Speaking in a new interview, Page revealed that going into lockdown for COVID-19 safety sparked in him a renewed passion for live performance.
“When we first went into lockdown I thought, ‘Right, now’s the time to start thinking about coming back at some point and being able to perform’,” Page told GQ in its December print issue. “I will never be one of those people who’ll record alone and send someone a file. I never went into music in the first place to do that – it was for playing together.”
The 76-year-old musician has been hinting at a live comeback ever since Led Zep completed their highly acclaimed one-off reunion show back in 2007.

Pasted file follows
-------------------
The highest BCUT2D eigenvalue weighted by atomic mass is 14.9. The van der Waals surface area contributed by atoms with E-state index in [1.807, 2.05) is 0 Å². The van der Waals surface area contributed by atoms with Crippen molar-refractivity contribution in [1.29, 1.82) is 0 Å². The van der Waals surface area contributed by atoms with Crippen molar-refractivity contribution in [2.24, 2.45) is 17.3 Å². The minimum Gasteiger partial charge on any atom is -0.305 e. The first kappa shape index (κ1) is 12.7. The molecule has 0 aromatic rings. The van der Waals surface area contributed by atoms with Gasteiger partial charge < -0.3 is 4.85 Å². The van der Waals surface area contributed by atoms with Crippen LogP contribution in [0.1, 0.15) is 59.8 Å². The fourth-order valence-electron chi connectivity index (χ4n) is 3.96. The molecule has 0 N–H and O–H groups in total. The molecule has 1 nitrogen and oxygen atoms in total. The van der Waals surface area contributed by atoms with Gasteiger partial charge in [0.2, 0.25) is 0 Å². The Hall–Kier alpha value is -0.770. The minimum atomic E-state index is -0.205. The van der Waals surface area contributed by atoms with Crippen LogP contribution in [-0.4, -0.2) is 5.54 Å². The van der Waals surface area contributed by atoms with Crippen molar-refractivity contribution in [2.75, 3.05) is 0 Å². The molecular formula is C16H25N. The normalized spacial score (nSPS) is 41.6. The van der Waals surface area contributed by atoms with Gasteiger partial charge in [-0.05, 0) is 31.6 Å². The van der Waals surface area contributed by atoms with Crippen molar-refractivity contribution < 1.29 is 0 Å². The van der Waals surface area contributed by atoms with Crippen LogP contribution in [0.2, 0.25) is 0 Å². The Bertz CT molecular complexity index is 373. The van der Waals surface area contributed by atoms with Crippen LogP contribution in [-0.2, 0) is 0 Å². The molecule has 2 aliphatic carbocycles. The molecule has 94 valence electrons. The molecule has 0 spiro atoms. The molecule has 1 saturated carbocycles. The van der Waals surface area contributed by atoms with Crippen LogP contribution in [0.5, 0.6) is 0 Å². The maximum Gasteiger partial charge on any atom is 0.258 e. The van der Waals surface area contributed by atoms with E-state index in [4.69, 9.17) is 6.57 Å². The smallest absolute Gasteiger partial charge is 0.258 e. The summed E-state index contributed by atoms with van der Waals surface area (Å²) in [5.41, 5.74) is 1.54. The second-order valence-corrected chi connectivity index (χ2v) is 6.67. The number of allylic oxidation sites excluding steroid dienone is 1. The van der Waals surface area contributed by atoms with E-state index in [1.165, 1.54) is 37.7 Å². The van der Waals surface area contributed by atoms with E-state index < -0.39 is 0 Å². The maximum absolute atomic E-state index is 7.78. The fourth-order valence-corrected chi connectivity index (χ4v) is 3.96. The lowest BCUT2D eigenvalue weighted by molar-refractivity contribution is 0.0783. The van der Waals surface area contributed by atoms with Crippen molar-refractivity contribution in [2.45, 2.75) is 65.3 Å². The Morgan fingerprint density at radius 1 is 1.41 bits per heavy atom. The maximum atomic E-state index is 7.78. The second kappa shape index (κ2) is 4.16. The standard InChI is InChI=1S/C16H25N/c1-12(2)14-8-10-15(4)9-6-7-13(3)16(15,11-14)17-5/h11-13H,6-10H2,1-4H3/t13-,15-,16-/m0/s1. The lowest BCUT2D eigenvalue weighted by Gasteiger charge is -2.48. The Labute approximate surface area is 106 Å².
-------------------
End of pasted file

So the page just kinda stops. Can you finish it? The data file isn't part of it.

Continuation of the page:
Page doubled down on his points regarding the importance of live shows and a sense of community in music, saying that “music means nothing” without those two crucial elements.
“Playing live is so important for young musicians,” he told GQ. “When we were young, we all had these little gigs, hoping to play somewhere bigger and it’s such an important part of that communion of musicians playing together.”
Elsewhere in the interview, Page also reflected on COVID-19’s devastating effect, not only on the arts but the world at large.
“It’s such a very sad and desperate time and what this virus has done internationally to families, to the arts, and everything we love and hold dear and the whole concert situation, it does worry me,” he said.
Last month saw the launch of Page’s new book, The Anthology, a massive compendium documenting hundreds of instruments, costumes and memorabilia from the Led Zeppelin guitarist’s personal archives.
For more music news, click here.